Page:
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    Consumer choice must factor into easing health costs

    The May 9 edition of the Globe included an article on the State House debate on health care payment reform (“2 Mass. plans vie for savings on health care,” Page A1) and a column by Derrick Z. Jackson on obesity and health care costs (“Obesity, the new cigarette,” Op-ed). Providers were the primary target in the payment reform article; the food industry the target in the column about obesity. What is missing in both debates is a mention of personal responsibility and the role of the consumer in controlling skyrocketing costs.

    Unlike other forms of insurance, such as auto insurance, health insurance contains no semblance of experience rating or consumer financial incentives for doing the right thing. If we really want to control health care costs, we need to reform the insurance marketplace to create true financial incentives in the form of future premium reductions for proper behavior, including using low-cost providers, quitting smoking, losing weight, and engaging in wellness programs.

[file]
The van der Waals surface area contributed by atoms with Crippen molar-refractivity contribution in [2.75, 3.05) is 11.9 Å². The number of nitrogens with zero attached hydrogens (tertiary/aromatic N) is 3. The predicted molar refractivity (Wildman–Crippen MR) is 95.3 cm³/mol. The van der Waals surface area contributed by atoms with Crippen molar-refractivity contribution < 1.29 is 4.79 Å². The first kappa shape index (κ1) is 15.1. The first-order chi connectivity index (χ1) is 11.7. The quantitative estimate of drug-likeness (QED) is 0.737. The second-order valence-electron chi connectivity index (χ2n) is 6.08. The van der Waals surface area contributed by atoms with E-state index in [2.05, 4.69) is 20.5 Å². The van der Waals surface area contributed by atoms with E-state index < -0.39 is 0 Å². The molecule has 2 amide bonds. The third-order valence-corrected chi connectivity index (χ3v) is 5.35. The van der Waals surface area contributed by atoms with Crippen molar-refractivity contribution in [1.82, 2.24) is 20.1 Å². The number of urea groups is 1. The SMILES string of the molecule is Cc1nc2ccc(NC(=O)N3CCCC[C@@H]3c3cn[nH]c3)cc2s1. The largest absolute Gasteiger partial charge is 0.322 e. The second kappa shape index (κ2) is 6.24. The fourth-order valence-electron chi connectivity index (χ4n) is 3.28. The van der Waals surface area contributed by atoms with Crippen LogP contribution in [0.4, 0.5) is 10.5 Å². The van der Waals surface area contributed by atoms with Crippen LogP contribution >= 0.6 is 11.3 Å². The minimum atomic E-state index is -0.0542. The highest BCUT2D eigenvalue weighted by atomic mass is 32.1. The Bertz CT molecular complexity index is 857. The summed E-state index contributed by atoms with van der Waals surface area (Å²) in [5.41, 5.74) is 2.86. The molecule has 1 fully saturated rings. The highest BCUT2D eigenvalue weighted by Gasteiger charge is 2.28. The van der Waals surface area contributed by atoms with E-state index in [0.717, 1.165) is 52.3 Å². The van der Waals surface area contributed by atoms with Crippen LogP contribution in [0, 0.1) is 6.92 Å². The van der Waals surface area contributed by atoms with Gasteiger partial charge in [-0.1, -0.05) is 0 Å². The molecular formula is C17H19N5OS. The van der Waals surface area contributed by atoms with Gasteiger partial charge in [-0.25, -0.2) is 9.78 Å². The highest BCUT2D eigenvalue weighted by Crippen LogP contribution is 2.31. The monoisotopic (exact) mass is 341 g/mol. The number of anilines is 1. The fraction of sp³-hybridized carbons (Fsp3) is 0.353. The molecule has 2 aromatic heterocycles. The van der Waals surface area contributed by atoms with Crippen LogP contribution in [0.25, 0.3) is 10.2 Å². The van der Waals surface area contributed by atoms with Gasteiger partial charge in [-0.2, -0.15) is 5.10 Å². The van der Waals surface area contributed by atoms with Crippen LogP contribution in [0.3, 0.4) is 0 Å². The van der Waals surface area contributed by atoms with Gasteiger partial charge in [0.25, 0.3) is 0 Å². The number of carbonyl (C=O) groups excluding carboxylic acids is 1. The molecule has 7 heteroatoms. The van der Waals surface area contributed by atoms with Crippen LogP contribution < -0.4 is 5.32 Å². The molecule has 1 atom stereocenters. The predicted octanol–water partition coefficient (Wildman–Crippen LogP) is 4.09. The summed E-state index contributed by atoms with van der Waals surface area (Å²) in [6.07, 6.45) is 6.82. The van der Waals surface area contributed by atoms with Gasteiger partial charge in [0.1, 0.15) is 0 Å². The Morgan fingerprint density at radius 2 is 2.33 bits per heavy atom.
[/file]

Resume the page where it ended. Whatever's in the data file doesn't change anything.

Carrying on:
We should all be willing to share the health care costs of someone else that come about as a result of bad luck; we should not have to cover as many avoidable costs as we do today that are brought about by bad behavior.

    Jon B. Hurst


    Retailers Association

    of Massachusetts